The United States Army has recently changed its death penalty regulations, in what an internal document describes as a “major revision”. The changes now permit court martials and military tribunals to hand down death sentences and the executions may be carried out at any U.S. military base. David Elliot of the National Coalition to Abolish the Death Penalty fears this would give the military too much jurisdiction:
The new regulations would allow executions at the U.S. Naval Base in Guantanamo Bay, where the cases of suspected “enemy combatants” are heard by military tribunals. For Free Speech Radio News in Washington, D.C., I’m Nicholas Killion.
STUDY ON DAY LABOR
Researchers at UCLA, the University of Illinois, and the New School have released the first comprehensive study of working conditions for day laborers. Kelly Barnes reports from Los Angeles.
Over 26-hundred day laborers in 20 states were surveyed for the study. Nearly half of the workers cited nonpayment and underpayment of wages, and denial of food and water breaks. One in five reported being subjected to violence by employers. Hazardous conditions, faulty equipment, and a lack of protective gear and safety training contribute to alarmingly high rates of worker injury. The study’s authors say employers rely on day laborers for their most dangerous tasks, and then deny them medical care. A significant number reported being arrested, cited, moved along or checked for immigration status by local police. Reports of harassment by police and private security were greatest in the Midwest, which also ranked highest in nonpayment or underpayment of wages and violence and insults towards day laborers. The study’s authors recommend increasing the number of day labor community centers to combat the striking patterns of violence and abuse. In Los Angeles, I’m Kelly Barnes for FSRN.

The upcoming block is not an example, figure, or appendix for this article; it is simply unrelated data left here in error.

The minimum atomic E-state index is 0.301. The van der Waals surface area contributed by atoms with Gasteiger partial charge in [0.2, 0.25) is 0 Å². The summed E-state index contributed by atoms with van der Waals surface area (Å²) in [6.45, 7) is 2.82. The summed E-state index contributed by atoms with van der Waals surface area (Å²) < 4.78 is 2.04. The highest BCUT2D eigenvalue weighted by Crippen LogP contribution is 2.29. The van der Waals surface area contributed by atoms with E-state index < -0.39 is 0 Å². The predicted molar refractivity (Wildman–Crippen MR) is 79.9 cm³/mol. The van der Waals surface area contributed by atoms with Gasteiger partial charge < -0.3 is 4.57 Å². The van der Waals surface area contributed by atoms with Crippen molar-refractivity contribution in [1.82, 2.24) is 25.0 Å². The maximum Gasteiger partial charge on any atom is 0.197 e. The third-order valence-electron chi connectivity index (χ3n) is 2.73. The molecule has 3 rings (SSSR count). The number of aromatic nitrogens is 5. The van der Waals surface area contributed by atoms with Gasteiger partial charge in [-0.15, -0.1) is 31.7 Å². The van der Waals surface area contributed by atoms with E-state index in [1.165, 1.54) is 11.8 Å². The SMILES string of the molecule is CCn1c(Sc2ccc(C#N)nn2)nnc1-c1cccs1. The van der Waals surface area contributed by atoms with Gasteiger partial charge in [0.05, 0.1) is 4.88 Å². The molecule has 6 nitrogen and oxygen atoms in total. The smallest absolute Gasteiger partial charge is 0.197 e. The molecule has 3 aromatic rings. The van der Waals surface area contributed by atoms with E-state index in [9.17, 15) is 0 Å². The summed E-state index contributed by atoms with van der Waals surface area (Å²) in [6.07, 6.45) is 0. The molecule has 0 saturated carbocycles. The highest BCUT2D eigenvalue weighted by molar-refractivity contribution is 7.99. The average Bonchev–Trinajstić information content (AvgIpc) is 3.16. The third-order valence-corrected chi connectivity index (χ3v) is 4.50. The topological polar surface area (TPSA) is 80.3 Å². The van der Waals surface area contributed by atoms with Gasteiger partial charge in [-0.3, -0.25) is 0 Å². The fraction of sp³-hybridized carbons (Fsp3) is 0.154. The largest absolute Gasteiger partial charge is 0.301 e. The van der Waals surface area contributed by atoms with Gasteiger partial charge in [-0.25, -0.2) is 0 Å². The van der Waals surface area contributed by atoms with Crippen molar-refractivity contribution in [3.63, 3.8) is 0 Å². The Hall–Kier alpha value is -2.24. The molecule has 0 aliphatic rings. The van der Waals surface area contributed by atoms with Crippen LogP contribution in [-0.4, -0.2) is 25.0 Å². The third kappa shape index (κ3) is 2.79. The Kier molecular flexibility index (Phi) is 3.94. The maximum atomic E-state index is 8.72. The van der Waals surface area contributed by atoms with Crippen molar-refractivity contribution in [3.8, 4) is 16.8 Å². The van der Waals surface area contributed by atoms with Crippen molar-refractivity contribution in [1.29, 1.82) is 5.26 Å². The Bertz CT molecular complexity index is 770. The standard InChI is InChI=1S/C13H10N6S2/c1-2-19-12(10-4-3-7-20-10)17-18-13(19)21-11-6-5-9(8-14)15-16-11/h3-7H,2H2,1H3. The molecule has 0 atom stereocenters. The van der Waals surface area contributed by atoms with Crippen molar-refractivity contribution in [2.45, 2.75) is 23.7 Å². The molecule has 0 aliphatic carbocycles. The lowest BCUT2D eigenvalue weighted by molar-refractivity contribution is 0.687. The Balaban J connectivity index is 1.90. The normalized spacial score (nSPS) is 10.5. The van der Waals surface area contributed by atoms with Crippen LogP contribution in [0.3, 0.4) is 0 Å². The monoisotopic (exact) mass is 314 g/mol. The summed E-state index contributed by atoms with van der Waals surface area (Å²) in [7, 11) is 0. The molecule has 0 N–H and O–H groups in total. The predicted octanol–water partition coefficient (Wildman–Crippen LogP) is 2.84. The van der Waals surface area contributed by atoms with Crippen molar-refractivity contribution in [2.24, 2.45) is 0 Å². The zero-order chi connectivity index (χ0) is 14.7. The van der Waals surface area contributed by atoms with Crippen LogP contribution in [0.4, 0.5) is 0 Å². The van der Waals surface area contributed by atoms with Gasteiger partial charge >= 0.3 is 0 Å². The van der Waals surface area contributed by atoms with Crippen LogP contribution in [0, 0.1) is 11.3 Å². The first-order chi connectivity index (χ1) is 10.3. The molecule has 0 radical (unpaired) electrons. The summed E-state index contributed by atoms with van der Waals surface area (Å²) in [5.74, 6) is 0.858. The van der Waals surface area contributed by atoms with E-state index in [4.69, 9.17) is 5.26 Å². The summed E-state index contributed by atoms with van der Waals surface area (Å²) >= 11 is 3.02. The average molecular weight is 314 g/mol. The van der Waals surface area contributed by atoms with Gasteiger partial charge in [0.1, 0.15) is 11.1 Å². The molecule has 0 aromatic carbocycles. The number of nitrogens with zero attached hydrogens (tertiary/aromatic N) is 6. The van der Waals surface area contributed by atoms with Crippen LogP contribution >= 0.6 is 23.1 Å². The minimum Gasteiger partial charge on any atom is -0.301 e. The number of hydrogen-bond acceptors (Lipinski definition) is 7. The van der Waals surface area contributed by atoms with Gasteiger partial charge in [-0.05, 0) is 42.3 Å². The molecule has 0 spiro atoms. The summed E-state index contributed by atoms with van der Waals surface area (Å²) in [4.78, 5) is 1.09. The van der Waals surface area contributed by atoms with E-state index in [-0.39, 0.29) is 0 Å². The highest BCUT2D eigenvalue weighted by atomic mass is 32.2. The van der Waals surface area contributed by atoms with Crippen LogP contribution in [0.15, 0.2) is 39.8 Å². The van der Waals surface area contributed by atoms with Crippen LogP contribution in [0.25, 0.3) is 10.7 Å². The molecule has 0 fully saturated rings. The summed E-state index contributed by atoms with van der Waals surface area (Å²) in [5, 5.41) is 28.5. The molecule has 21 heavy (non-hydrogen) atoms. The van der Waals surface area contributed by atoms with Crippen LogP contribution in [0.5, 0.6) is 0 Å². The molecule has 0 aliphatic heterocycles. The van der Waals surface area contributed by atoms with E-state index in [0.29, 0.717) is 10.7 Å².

CHINA EXAMINES CHEMICAL PLANTS
The Chinese government has partially released the results of a survey to determine the safety conditions at the country’s chemical plants. Severine Bardon reports from Beijing.